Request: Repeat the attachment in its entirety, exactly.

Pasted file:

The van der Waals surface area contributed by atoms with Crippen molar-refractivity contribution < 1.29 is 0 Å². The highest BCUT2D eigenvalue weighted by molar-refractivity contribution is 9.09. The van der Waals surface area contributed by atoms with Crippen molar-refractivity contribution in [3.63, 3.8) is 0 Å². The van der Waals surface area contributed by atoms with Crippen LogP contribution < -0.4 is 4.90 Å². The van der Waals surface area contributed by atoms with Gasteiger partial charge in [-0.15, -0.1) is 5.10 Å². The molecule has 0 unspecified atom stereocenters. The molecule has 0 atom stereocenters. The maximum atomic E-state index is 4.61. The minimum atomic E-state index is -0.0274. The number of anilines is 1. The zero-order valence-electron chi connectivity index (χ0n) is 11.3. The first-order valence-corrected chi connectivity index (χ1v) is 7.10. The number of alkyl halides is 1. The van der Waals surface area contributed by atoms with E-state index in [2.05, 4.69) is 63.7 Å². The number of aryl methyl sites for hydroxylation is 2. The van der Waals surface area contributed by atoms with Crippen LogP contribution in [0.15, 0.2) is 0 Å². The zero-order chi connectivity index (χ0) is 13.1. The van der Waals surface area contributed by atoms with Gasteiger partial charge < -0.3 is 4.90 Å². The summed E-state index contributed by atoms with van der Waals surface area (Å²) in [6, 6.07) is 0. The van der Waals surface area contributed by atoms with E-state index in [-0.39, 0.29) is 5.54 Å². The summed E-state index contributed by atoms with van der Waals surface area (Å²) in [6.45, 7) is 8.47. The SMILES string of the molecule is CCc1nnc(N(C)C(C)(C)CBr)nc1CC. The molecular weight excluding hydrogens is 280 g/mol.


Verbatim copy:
The van der Waals surface area contributed by atoms with Crippen molar-refractivity contribution < 1.29 is 0 Å². The highest BCUT2D eigenvalue weighted by molar-refractivity contribution is 9.09. The van der Waals surface area contributed by atoms with Crippen molar-refractivity contribution in [3.63, 3.8) is 0 Å². The van der Waals surface area contributed by atoms with Crippen LogP contribution < -0.4 is 4.90 Å². The van der Waals surface area contributed by atoms with Gasteiger partial charge in [-0.15, -0.1) is 5.10 Å². The molecule has 0 unspecified atom stereocenters. The molecule has 0 atom stereocenters. The maximum atomic E-state index is 4.61. The minimum atomic E-state index is -0.0274. The number of anilines is 1. The zero-order valence-electron chi connectivity index (χ0n) is 11.3. The first-order valence-corrected chi connectivity index (χ1v) is 7.10. The number of alkyl halides is 1. The van der Waals surface area contributed by atoms with E-state index in [2.05, 4.69) is 63.7 Å². The number of aryl methyl sites for hydroxylation is 2. The van der Waals surface area contributed by atoms with Crippen LogP contribution in [0.15, 0.2) is 0 Å². The zero-order chi connectivity index (χ0) is 13.1. The van der Waals surface area contributed by atoms with Gasteiger partial charge < -0.3 is 4.90 Å². The summed E-state index contributed by atoms with van der Waals surface area (Å²) in [6, 6.07) is 0. The van der Waals surface area contributed by atoms with E-state index in [-0.39, 0.29) is 5.54 Å². The summed E-state index contributed by atoms with van der Waals surface area (Å²) in [6.45, 7) is 8.47. The SMILES string of the molecule is CCc1nnc(N(C)C(C)(C)CBr)nc1CC. The molecular weight excluding hydrogens is 280 g/mol.